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Need to seal Jalousie windows

Discussion in 'The Okie Corral' started by bocaboca, Apr 6, 2010.

  1. bocaboca

    bocaboca

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    I live in south Florida and summer is on its way. I have 22 jalousie windows in my house. I can’t afford to replace them with “up to date windows” so I’m stuck with windows that don’t provide a tight shut which allows the a/c to escape. I don’t want to put visqueen over them (that would look trashy). Is there any way to get a better seal other than caulking them?

    the house was built in 1959....so were the windows

    For those of you who don’t know what jalousie window is: A jalousie window is a window which consists of parallel glass louvers set in a frame. The louvers are locked together onto a track, so that they may be tilted open and shut in unison, to control airflow through the window. They are usually controlled by a crank mechanism.
    thanks
     
  2. tantrix

    tantrix J'aimeLouisiane

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    The quickest and most effective way is going to be filling every single one with silicone (not caulk).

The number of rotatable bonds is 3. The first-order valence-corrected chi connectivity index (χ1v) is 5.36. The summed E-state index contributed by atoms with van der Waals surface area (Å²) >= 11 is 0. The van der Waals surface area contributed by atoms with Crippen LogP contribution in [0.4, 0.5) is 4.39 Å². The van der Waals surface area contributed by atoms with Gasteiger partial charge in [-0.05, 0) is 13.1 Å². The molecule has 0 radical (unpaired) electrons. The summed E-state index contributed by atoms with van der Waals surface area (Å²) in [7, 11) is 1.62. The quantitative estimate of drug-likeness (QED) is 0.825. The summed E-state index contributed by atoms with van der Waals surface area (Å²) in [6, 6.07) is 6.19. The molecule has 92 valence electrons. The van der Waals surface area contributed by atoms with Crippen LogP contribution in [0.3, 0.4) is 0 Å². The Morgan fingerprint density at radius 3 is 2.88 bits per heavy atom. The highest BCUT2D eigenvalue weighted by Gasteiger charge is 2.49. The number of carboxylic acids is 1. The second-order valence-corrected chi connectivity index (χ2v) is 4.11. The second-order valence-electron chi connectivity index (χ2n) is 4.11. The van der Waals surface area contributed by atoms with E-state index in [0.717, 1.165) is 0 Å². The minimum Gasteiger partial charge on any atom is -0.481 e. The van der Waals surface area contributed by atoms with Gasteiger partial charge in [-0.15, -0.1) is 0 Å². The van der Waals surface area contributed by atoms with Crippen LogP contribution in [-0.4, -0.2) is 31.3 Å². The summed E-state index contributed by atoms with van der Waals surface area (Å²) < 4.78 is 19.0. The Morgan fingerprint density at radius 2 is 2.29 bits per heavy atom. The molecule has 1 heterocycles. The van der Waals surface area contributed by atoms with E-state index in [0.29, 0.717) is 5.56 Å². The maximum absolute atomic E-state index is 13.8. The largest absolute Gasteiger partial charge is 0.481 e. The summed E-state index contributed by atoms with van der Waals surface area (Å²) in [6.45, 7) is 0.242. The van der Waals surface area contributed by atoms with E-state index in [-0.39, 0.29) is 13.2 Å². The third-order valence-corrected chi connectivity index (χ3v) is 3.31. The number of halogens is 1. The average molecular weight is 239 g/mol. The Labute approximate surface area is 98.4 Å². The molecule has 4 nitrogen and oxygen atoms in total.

Last edited: Apr 6, 2010

  3. Bill D

    Bill D Millennium Member

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    Our house in Atlanta was built in 46, we bought in 58. The front porch has a door, and 8 windows. The next year we purchased a roll of soft plastic or rubber U shaped , which we placed on the bottom edge of each piece of glass and cut to fit. 51 years later, it"s still there although yellowed and hard. Saved a ton of money over the years.
     
  4. tantrix

    tantrix J'aimeLouisiane

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    That's what I was going to suggest at first, but he has 22 windows so I figured he was looking for a quick fix. If he's willing to put the time into it, he could put the weather stripping on all of them like you did and the windows would look better and still function.
     
    Last edited: Apr 6, 2010
  5. Speakeasy

    Speakeasy TelecasterJones

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    Did you find a solution? One possibility if you don't mind never opening the windows again, is to fasten a sheet of plexiglass to the inside. Or build a hinged wooden frame and have the plexiglass swing in (or out) like shutters. It would be expensive, but much cheaper than total replacement. And if you use Lexan instead of plexiglass (much stronger) it would help if you had flying debris in a hurricane - double duty!